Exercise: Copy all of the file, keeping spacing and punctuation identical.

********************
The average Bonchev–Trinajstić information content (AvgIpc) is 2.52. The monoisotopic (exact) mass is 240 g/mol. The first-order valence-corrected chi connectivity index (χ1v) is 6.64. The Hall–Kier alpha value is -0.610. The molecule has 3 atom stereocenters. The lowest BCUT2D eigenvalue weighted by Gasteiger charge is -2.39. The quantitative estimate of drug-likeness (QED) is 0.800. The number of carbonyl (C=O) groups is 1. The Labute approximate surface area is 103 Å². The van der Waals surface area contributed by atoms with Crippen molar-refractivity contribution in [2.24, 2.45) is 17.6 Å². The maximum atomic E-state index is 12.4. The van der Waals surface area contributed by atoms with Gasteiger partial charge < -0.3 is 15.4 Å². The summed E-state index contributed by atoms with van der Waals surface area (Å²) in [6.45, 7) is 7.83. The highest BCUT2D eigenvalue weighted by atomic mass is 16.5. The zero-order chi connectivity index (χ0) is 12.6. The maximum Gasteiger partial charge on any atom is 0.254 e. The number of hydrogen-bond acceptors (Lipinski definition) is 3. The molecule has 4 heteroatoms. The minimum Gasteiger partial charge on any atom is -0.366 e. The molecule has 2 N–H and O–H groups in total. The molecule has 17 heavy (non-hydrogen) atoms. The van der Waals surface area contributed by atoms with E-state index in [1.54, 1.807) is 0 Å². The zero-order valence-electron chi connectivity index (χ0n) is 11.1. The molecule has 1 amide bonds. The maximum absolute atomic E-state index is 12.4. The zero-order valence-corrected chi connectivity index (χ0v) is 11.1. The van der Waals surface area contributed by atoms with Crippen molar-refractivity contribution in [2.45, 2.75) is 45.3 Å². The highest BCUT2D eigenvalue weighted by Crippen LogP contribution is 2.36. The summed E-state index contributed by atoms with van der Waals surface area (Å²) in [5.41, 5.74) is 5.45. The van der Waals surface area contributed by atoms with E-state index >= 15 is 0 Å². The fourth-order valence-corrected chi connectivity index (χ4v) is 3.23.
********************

The average Bonchev–Trinajstić information content (AvgIpc) is 2.52. The monoisotopic (exact) mass is 240 g/mol. The first-order valence-corrected chi connectivity index (χ1v) is 6.64. The Hall–Kier alpha value is -0.610. The molecule has 3 atom stereocenters. The lowest BCUT2D eigenvalue weighted by Gasteiger charge is -2.39. The quantitative estimate of drug-likeness (QED) is 0.800. The number of carbonyl (C=O) groups is 1. The Labute approximate surface area is 103 Å². The van der Waals surface area contributed by atoms with Crippen molar-refractivity contribution in [2.24, 2.45) is 17.6 Å². The maximum atomic E-state index is 12.4. The van der Waals surface area contributed by atoms with Gasteiger partial charge < -0.3 is 15.4 Å². The summed E-state index contributed by atoms with van der Waals surface area (Å²) in [6.45, 7) is 7.83. The highest BCUT2D eigenvalue weighted by atomic mass is 16.5. The zero-order chi connectivity index (χ0) is 12.6. The maximum Gasteiger partial charge on any atom is 0.254 e. The number of hydrogen-bond acceptors (Lipinski definition) is 3. The molecule has 4 heteroatoms. The minimum Gasteiger partial charge on any atom is -0.366 e. The molecule has 2 N–H and O–H groups in total. The molecule has 17 heavy (non-hydrogen) atoms. The van der Waals surface area contributed by atoms with E-state index in [1.54, 1.807) is 0 Å². The zero-order valence-electron chi connectivity index (χ0n) is 11.1. The molecule has 1 amide bonds. The maximum absolute atomic E-state index is 12.4. The zero-order valence-corrected chi connectivity index (χ0v) is 11.1. The van der Waals surface area contributed by atoms with Crippen molar-refractivity contribution in [2.45, 2.75) is 45.3 Å². The highest BCUT2D eigenvalue weighted by Crippen LogP contribution is 2.36. The summed E-state index contributed by atoms with van der Waals surface area (Å²) in [5.41, 5.74) is 5.45. The van der Waals surface area contributed by atoms with E-state index >= 15 is 0 Å². The fourth-order valence-corrected chi connectivity index (χ4v) is 3.23.